Dr. Christian Bottomley

Christian focused his PhD on the dynamics of African river-blindness (Onchocerclasis volvulus). His work deals with vertebrate hosts, which are frequently infected with multiple helminth species. There is a body of experimental evidence to suggest that infection with one parasite species can have either an antagonistic or synergistic effect on another species; such interactions may occur through parasite establishment, survival and fecundity. The extent to which such interactions are involved in the organization of helminth communities is largely unknown. Mathematical models based on Markov processes are used to explore two themes:

1) The effect of interspecific interactions on the joint distribution of helminth parasites in a population of hosts, and

2) conditions under which interacting species can coexist. To explore the former, Christian formulated models  that describe the process by which helminths of two species are acquired and lost in a cohort of ageing hosts.

In these models, the interspecific interaction occurred at the point of parasite establishment within the host such that the rate of establishment depended on the current worm burdens of the two species. The results were used to highlight some of the difficulties associated with inferring interspecific interactions from ecological data. He investigated the relationship between competition and species coexistence using models of the long-term dynamics of interacting species. Christian developed models in which there is a free-living larval stage whose population size is dependent on the size of the adult worm population. The models were analyzed using ëhybridí and ëmoment-closureí approximations; the former involving the replacement of stochastic components of the model with deterministic approximations, and the latter assuming a functional relationship between higher and lower order moments based on a specified distribution.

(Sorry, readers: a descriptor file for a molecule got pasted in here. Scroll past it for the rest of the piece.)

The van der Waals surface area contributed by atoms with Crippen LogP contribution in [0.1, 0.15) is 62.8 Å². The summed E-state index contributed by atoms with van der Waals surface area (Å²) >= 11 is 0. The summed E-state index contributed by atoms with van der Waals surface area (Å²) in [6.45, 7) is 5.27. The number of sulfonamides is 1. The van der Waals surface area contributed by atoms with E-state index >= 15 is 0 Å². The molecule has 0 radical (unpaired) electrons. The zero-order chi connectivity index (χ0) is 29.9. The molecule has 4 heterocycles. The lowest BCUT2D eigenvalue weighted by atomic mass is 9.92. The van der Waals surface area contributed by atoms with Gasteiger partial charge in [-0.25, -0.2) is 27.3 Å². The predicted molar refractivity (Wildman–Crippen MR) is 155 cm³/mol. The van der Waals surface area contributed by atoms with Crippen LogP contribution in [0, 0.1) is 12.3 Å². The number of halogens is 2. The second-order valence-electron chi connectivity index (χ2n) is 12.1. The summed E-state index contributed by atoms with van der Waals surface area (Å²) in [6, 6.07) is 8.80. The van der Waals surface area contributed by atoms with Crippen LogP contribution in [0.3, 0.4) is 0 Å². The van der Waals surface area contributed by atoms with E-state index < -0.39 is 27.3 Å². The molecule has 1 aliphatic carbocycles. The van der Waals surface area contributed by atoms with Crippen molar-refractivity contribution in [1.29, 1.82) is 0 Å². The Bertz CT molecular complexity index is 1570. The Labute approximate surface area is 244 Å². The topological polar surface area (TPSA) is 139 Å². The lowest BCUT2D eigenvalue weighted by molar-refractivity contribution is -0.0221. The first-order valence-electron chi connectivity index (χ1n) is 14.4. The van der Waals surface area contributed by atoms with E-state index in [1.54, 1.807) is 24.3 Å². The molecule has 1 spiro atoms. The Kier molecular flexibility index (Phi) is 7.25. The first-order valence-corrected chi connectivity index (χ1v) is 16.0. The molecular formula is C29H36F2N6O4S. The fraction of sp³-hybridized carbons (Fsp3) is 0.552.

Christian derived the Lotka-Volterra model of competition for the case where hosts are equally exposed to parasites of the same species. Coexistence of two competing species was promoted by heterogeneous host exposure to each parasite species, provided that the rates of exposure to the two parasite species are not perfectly, positively correlated, and provided that the degree of heterogeneity in host exposure is similar for both species. In addition, he showed that the conditions required for coexistence are the same regardless of whether competition occurs at the point of parasite establishment within the host or via parasite fecundity. These results were discussed within the context of helminth community ecology. Since obtaining his PhD, Cristian worked as a medical statistician in the Department of Primary Care and Population Sciences at UCL, before joining the Tropical Epidemiology Group in June 2008. Currently, Christian is a Research Fellow in Medical Statistics at London School of Hygiene and Tropical Medicine.

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